The market consists of all the potential customers sharing a particular need or want who might be willing to engage in exchange to satisfy that need or want. Thus, it is the presence of a group of people with a need or want, with the purchasing power and the willingness to buy a product or service to satisfy that need or want, or it is a group of people with demand for a product that forms the market; on the other hand, offer or make available product or services to satisfy the needs or wants of customers as an essential condition of engaging in the above exchange. In other words, there exists a product-market relationship in this exchange.
Product market denotes a combination of a product or service and groups of customers having demand for that product or service to satisfy their need.
“The market, in economics, is simply the network or dealings in any factors of production between buyers and sellers.” —Cairncross
“Market is a group of people who possess purchasing power and the authority and willingness to purchase.” —Boone and Kurtz
Factors Determining the Size of the Market
Following factors determine the size of the market:
The degree of division of labor
Development of scientific facilities
Development of the means of communication and transport
The character of commodities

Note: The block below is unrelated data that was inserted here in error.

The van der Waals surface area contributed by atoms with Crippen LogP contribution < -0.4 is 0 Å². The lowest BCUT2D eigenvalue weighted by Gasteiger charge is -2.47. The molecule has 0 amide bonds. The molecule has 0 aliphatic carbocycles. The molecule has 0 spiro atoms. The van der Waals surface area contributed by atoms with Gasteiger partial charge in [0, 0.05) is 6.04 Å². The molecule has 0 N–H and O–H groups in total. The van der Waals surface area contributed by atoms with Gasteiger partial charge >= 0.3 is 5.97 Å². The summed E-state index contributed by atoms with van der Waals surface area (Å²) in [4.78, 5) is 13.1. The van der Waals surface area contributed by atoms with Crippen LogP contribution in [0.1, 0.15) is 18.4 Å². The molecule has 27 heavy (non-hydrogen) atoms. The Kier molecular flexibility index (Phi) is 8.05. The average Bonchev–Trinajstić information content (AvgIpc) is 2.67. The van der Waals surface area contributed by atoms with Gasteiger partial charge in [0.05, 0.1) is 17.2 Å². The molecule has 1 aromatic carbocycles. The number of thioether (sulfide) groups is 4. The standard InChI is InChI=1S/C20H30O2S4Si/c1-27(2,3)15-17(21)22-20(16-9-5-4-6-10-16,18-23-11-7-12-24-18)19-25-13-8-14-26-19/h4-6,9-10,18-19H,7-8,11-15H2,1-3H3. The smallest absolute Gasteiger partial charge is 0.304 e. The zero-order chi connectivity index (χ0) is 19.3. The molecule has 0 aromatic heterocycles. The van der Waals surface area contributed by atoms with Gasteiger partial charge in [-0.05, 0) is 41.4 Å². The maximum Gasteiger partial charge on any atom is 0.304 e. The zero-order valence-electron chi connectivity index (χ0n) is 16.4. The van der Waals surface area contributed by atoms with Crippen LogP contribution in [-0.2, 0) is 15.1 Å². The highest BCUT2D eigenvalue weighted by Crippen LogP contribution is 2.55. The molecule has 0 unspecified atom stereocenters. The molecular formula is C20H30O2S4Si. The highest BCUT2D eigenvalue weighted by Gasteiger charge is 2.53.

The policy of the state 6. The nature of demand for the commodity
Currency and credit system
Peace and security.
1. The degree of division of labor: The extent of market depends upon the degree of division of labor. On the other hand, the division of labor is limited by the extent of the market. The converse of this is also true. The greater the division of labor, the cheaper the article and wider the market.
2. Development of scientific facilities: An example is cold storage which helps in widening the market. It also maintains the equilibrium in demand and supply of the product.
3. Development of the means of communication and transport: It has enabled things to be carried long distances and has widened the markets for all types of commodities— perishable and non- perishable.
4. The character of commodities: In order to have a wide market, a commodity must be portable, durable, suitable for sampling, grading and exact description and as such its supply can be increased, for example, wheat, gold, government securities etc.
Bulky and perishable articles have a narrow market. However, modern techniques of packaging have greatly extended the size of market even for perishable commodities like fresh vegetables, milk and fruits.
5. The policy of state: Market can be restricted by the policy of the state. Prohibitive duties and quotas restrict the market. Lenient policy of the state may increase the boundaries of the market.
6. The nature of the demand for the commodity: A commodity which is in universal demand e.g., gold and silver will have a wide market. Commodities having local demand such as milk or bricks have only local market.
7. Currency and credit system: If the currency and credit system are well developed, marketing can be conveniently and profitably carried on over-extensive areas.
8. Peace and security: Goods cannot be marketed to distant places unless peace and order prevail. In war time, due to insecurity in war zones markets get restricted.
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